And yet, it is still the case that for most people, getting an education, having a strong work ethic, and getting married (and staying married) will produce a better economic outcome and greater stability than its opposite. What else is there to do? Yeah, marriage is hard. School is hard. Self-discipline is hard. It was never easy for anybody. Again: what’s the alternative for any of us? Failing to do those things will only result in us digging ourselves deeper into the hole. We can’t change everything, but we can take responsibility for those things we can change. In fact, we have to take responsibility for those things.

I think Daddy could have been more understanding of broad social and economic forces that drove people into poverty, or kept them there. But I think Daddy was more right than wrong, and even if he was quite wrong, his ethic was a noble one, a much better and more human one to live by than what’s on offer today. My father was less a Christian than some kind of existentialist, in that he believed in radical responsibility. This is why he didn’t have a lot of regard for inherited wealth either, and why he looked down on wealthy folks who didn’t work. You could be a millionaire, but in his eyes, if you were a hard worker who lived a morally responsible life, you were a good man. But if not, not. One of the problems he had with me is that he could not grasp how anybody could get paid for writing. It didn’t seem like real work to him. Deep down, he thought I was getting away with something.

Anyway, yes, my father’s worldview was flawed, in my judgment. But I think he and Kevin Williamson would have understood each other perfectly, though to be honest, it’s hard to think of my dad taking the harsh tone that Kevin often does. I think about him a lot, my dad, because even though we saw the world differently in many ways, I deeply admire the life he made for himself with what he was given, and I honor the values of self-discipline, work, getting an education, and taking personal responsibility, that he imparted to me. It was a real gift.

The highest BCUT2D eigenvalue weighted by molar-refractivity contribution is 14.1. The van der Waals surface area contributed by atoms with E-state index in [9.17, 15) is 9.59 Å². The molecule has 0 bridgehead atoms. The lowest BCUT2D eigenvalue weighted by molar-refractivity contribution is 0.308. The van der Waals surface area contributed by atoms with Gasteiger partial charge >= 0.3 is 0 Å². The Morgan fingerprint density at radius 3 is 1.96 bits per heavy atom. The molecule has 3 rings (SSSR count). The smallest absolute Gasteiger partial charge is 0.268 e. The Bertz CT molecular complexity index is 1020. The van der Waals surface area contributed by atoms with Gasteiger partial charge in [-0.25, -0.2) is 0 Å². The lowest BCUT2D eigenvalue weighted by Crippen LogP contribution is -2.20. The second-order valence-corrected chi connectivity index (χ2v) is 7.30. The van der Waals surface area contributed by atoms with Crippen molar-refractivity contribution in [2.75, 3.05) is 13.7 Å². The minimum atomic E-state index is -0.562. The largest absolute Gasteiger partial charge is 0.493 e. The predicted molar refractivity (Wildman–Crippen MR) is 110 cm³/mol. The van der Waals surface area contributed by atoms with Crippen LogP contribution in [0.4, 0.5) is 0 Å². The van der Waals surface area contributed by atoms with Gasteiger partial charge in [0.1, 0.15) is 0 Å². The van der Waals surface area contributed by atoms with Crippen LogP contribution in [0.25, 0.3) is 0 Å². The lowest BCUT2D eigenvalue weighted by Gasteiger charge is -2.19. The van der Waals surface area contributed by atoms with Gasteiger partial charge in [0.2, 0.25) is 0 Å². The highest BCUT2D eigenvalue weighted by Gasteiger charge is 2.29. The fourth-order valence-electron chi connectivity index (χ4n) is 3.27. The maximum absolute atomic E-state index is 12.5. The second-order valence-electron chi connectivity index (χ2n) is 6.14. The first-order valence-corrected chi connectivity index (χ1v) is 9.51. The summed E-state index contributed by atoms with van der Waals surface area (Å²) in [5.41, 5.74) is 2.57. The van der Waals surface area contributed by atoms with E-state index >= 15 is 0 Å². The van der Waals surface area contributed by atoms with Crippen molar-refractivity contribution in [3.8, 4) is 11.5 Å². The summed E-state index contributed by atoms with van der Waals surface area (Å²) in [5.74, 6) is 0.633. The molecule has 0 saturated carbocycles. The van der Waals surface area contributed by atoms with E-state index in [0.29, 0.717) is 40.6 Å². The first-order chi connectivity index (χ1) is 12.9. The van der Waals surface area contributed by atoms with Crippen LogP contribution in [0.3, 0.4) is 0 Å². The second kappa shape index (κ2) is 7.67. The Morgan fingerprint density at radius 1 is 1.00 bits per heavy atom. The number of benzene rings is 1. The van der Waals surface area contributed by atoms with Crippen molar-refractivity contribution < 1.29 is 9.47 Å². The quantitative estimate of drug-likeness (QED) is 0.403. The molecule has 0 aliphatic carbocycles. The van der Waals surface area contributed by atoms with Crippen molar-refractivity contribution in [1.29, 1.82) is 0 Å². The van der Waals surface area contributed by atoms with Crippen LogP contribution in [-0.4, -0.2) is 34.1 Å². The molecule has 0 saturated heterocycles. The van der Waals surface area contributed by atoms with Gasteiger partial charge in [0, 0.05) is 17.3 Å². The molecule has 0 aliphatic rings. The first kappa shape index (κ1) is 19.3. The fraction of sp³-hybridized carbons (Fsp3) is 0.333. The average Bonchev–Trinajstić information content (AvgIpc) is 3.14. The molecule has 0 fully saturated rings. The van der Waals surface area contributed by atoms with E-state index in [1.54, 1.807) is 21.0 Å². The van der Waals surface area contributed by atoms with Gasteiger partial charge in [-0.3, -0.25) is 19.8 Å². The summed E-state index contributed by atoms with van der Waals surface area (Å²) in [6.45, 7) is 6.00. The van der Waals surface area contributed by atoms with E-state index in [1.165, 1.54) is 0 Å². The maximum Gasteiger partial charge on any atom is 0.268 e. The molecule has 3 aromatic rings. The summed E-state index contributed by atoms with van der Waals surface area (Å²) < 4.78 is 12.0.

However, had my father lived, I’m pretty sure he would have voted for Trump, all that notwithstanding. He had a lot of anxiety about how the country that he knew and loved was going to hell, and I think he would have pulled the lever for Trump not as the lesser of two evils, but because he believed in him. My dad died in the summer of 2015, so I’ll never know for sure, but based on long conversations with him the last three years of his life, I can say with confidence that he would have been a Trump voter. For him, it would have been a matter of anguished nostalgia for a lost America. That would have kept him from seeing what Kevin Williamson saw clearly: that Trump is the repudiation of the kind of conservative values that my dad honored.

Daddy was afraid for the future, though, and reasonably so. I think part of his fear had to do with the fact that the decent, respectable white working class that he had grown up with, the people he understood, a class that he was proud to be a part of, was falling apart. He had lived long enough to see that, and it grieved him. I mean that: it really grieved him.

“I’m glad I’m not going to be around to see where all this is headed,” he said to me one day, watching the news. I didn’t disagree with him on that, but for me, the state of the world may not have been our fault, but it was our problem, and we have to figure out what to do about it. At this point, the greatest threats to our stable, meaningful lives are not the kind of things that can be voted away. This is why I work on the Benedict Option.

There is nothing Donald Trump, the Koch Brothers, the state of Louisiana, or anybody in this world can do for my friend that will make her his life better than the things that he can do for himself, despite his poverty. And if he doesn’t do those things, it’s likely that nothing that anybody else does for him will make much difference.